Egypt's president remakes Cabinet

President Mohammed Morsi, center, meets with his cabinet, including 10 new ministers Sunday. Morsi has been trying to put his people in key posts while dealing with a building fiscal crisis.

Associated Press

President Mohammed Morsi, center, meets with his cabinet, including 10 new ministers Sunday. Morsi has been trying to put his people in key posts while dealing with a building fiscal crisis.

CAIRO — President Mohammed Morsi replaced Egypt's finance and interior ministers Sunday in a Cabinet reshuffle aimed at calming growing economic and security pressures over unemployment, poverty and falling foreign capital reserves.

The nation's dire financial predicament — the Egyptian currency has tumbled to new lows against the dollar — is likely to prove Morsi's biggest challenge, despite its having been overshadowed by political unrest and the passage of an Islamist-backed constitution. The president and his Muslim Brotherhood party have yet to convince foreign investors and working-class Egyptians that they can rescue the economy.

The Cabinet changes, which also strengthened the Brotherhood's hold on the government, were announced a day before Morsi was to meet with representatives of the International Monetary Fund over an anticipated $4.8 billion loan to Cairo. Morsi has promised tax increases and food and energy subsidy cuts to prove he is willing to enact unpopular austerity measures.

Finance Minister Mumtaz el-Said was replaced by El-Morsi Hegazy, an expert on finance linked to Islamic principles and a professor at the University of Alexandria. Interior Minister Ahmed Gamal Eldin was replaced by one of his deputies, Gen. Mohammed Ibrahim.

Eight other new ministers, three of them Brotherhood members, were also named by Morsi in his effort to gain confidence from a disillusioned public.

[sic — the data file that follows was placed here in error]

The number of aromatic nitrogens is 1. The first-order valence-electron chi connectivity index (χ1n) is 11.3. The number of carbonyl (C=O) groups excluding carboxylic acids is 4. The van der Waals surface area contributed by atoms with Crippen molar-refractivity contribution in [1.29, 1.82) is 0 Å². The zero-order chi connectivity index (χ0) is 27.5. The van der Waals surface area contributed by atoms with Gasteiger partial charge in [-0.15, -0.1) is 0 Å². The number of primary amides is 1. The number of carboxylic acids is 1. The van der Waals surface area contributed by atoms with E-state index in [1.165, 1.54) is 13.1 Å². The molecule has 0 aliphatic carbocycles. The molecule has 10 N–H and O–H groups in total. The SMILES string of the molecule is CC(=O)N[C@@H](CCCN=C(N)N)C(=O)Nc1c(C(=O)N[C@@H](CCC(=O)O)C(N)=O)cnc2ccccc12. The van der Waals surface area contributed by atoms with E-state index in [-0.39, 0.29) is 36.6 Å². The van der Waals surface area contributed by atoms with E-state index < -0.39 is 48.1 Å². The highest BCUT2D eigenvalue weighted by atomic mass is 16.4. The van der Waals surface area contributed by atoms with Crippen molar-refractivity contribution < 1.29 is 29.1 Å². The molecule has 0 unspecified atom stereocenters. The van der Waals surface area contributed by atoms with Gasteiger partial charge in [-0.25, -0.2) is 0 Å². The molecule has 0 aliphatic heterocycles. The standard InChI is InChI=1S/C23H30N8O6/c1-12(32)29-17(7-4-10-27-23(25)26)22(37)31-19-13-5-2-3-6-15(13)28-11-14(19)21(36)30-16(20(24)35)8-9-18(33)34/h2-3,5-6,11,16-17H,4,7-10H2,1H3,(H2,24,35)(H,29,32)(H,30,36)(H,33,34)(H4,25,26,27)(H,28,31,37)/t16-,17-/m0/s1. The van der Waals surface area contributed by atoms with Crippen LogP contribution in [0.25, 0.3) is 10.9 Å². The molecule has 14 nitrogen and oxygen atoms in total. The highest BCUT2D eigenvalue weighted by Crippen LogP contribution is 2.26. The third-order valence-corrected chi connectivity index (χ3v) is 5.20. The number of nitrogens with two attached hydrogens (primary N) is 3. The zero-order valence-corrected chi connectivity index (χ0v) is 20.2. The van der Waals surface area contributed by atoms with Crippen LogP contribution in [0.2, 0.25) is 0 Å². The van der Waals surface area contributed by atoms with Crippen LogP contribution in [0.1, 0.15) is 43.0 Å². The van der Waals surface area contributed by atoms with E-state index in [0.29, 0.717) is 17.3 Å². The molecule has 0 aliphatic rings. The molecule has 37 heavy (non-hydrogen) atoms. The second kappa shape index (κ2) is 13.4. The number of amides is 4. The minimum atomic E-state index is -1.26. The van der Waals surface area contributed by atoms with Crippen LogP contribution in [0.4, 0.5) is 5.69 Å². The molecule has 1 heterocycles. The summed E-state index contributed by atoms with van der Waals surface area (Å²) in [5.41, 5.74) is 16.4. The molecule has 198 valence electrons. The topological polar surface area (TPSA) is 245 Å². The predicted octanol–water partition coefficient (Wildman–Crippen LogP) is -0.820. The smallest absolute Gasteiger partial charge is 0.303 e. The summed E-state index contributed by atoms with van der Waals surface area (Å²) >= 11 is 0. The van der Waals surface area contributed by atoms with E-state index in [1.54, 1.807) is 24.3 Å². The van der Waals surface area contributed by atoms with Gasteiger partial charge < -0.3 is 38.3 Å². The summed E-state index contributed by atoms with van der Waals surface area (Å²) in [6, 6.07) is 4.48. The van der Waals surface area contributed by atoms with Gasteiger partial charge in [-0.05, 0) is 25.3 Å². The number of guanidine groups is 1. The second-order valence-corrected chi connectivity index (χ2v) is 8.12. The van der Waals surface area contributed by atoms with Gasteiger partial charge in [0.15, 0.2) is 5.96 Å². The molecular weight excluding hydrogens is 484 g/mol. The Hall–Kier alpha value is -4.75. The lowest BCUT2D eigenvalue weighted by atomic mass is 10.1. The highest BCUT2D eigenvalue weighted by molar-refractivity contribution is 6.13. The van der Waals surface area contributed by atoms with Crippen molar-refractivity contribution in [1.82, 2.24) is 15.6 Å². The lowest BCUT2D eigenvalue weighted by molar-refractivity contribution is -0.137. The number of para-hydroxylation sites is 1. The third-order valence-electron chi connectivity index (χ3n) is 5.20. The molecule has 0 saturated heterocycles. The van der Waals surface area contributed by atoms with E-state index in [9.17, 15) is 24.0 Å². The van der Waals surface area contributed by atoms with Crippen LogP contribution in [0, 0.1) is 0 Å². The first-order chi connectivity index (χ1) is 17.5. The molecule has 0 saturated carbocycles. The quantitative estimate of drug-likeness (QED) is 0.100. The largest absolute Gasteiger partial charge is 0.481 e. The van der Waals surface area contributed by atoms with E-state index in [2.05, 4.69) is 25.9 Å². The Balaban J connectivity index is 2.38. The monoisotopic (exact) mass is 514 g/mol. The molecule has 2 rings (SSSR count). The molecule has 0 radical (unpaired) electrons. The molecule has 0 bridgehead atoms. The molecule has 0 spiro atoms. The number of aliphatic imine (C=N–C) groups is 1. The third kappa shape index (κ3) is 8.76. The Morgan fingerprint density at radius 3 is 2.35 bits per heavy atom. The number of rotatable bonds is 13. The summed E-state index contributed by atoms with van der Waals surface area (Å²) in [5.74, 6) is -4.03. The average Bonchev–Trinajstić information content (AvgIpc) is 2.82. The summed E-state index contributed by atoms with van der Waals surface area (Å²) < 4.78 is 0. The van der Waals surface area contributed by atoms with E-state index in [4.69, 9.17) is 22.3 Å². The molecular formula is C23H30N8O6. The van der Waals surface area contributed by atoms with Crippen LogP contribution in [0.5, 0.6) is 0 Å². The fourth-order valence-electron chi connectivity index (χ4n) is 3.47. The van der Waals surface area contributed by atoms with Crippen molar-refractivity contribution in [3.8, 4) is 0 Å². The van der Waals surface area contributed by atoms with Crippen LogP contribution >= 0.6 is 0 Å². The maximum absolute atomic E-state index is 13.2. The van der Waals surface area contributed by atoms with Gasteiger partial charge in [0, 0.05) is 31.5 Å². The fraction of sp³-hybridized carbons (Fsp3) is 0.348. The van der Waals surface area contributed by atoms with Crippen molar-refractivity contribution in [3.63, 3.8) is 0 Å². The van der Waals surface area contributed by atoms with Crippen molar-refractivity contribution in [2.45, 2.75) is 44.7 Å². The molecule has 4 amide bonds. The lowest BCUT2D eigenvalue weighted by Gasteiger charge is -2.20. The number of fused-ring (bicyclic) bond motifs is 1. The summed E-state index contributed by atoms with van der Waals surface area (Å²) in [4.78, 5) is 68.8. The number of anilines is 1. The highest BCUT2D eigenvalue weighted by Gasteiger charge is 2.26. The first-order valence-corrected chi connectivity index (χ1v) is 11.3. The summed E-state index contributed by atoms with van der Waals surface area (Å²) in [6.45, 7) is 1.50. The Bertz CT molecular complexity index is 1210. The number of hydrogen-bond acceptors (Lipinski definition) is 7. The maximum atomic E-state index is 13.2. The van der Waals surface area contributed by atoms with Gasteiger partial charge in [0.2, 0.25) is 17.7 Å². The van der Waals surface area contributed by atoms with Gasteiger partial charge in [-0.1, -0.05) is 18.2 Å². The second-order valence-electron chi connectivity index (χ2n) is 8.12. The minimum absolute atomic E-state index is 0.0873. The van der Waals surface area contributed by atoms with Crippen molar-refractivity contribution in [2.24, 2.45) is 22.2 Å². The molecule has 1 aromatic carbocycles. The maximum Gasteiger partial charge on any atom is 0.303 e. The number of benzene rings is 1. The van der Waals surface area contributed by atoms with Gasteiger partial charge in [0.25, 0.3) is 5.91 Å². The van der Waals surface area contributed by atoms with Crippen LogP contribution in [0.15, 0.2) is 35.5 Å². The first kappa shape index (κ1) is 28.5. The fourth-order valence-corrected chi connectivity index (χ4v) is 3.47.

Over the past two months, Morsi has expanded his powers and hurried through a much-criticized Islamist-backed constitution. The moves resulted in protests by Egyptians who said he was advancing the Brotherhood's agenda at the expense of a country whose foreign currency reserves have fallen by more than half, to about $15 billion.

Egypt's central bank has called that figure a "critical minimum" level.

Morsi contends that his actions have been necessary to open the way for parliamentary elections and to allow him to press his policies without interference from Mubarak-era holdovers. But Brotherhood members have acknowledged that their political clout will suffer further if the economy is not quickly mended.

"There is no chance for the president's reshuffle to bring back people's trust in the government and economy," said Magdy Sobhi, a political economist with the Al Ahram Center for Political and Strategic Studies. "While the new finance minister has done extensive research on Islamic finance, he has no political or governmental experience. You have severe budget constraints and debt. The country is in a terrible economic situation."

He added: "If the IMF deal isn't closed quickly, that means we won't be able to obtain loans or aid from other nations. In this situation, bankruptcy is not far off."

Egypt's president remakes Cabinet 01/06/13 [Last modified: Sunday, January 6, 2013 10:33pm]

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